Katech Corvette Z06 ClubSport

Katech Corvette Z06 ClubSport Katech Corvette Z06 ClubSport
Specialty File

Gravity isn’t one of those things most people think much about. We bet you’d notice, though, if it suddenly increased 10 or 15 percent or shifted polarity and pulled you, say, to the east instead of down. Imagine this (but don’t actually do it): Take the chair you’re sitting in right now, and bolt its feet to a roof that slants at a 45-degree angle. Now try sitting in it. What you’d be experiencing is approximately what someone feels in a car cornering at 1.00 g.

We measure cornering ability in fractions of a g—1.00 g is the earth’s gravitational pull on you at sea level—and to street cars, a full g of cornering is what a 400-lb bench-press is to the average gym rat. In the past year or so, we have tested 210 cars, only a handful of which have met or exceeded 1.00 g on the skidpad: we spotted a Viper SRT10 at an even 1.00 g, a Corvette Z06 at 1.03, a Viper ACR at 1.08, and now this Katech Corvette Z06 ClubSport at an astonishing 1.12 g. The only car we’ve tested in the past year that bests that number was a Porsche 911 GT3 Cup—a purpose-built race car—at 1.16 g.

Katech is the firm that builds the storm-trooper V-8s that have powered Corvettes to class victories at Le Mans five times in the past eight years. In addition to racing engines, the company dabbles in street performance, including completely tuned vehicles such as the Z06 ClubSport.

To arrive at the ClubSport, the company adds power and traction and deletes weight—about 140 pounds, compared with the lightest Z06 we’ve tested. The ClubSport hunkers lower than the base car on Moton dual-adjustable coil-overs and Katech’s own ClubSport wheels, so low that we couldn’t drive over a walnut without worrying about the carbon-fiber front splitter. Katech adds a racy Exedy twin-disc clutch, although its weight and high engagement point make avoiding stop-and-go traffic a pretty great idea.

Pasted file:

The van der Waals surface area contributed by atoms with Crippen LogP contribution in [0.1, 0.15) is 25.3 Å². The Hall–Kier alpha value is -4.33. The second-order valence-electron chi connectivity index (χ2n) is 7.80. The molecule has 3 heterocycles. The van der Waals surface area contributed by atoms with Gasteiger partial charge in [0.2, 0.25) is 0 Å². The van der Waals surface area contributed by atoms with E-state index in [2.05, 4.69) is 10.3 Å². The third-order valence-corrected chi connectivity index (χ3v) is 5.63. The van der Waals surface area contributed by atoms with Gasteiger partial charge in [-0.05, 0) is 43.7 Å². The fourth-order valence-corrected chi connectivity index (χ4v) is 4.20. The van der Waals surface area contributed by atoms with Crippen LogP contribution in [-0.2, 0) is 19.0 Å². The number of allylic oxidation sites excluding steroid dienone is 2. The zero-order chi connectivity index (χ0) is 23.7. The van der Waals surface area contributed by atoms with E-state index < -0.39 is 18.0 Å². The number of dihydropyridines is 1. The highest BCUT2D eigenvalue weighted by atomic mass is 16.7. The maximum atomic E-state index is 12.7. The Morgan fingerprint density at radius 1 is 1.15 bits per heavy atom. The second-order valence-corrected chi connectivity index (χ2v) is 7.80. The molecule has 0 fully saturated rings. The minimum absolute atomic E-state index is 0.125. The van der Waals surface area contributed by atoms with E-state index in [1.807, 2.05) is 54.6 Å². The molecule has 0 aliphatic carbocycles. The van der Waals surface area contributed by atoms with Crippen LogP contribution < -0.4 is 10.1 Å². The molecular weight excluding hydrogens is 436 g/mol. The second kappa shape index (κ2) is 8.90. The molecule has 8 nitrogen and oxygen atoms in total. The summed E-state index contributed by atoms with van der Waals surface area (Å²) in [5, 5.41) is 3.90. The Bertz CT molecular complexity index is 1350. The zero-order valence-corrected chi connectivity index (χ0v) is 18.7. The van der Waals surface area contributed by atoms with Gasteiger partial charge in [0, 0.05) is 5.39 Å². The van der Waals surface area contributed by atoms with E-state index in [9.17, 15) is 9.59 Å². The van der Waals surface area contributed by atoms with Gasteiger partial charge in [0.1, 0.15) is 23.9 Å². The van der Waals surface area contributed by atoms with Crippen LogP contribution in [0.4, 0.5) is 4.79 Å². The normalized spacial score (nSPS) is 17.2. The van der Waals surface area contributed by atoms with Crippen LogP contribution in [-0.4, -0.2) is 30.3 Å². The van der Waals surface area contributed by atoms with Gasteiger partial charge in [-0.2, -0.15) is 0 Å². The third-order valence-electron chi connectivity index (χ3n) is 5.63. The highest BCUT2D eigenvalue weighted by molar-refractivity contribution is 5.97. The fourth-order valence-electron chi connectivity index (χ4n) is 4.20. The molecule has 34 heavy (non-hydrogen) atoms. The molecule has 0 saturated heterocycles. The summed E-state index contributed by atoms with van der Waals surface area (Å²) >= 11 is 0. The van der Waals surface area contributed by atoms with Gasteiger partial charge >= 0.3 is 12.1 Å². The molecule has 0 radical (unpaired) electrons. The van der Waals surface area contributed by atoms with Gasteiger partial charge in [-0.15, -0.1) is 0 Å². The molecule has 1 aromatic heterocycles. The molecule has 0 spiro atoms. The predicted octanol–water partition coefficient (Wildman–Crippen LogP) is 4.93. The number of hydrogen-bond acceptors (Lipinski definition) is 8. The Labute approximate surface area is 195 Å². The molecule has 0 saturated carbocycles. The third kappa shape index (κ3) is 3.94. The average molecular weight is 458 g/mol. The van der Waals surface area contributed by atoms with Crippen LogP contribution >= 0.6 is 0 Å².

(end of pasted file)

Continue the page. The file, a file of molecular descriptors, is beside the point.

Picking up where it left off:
Hood Pins—When You Actually Need Them—Are Hot

That 140-pound saving comes from myriad sources, including lighter tires, the brakes, and the battery. The stock hood is replaced by a beautifully executed carbon-fiber lift-off piece with rows of sinister vents that increase airflow through the engine compartment. In addition to the menacing look and airflow benefits, the hood weighs only 12 pounds, 13 fewer than the factory unit. Should you desire an additional 90-pound reduction, Katech will remove your A/C, radio, and carpeting, too.

The extra power comes with two weight-saving measures—the carbon-fiber intake and a lightweight exhaust—that up the Z06’s output to a claimed 535 horsepower and 490 pound-feet of torque from 505 and 470, respectively. The exhaust system retains the stock Z06’s butterfly valve for quieter operation at cruising speeds, although quiet is a relative term. Press the start button, and the LS7 lights off with a Richter-scale explosion that seems capable of activating car alarms and settles into a lumpy, ornery idle representative of the car itself: raw, loud, and racy. Our sound-level meter reported 85 decibels cruising at 70 mph, or exactly what the last Dodge Viper we tested made at full throttle.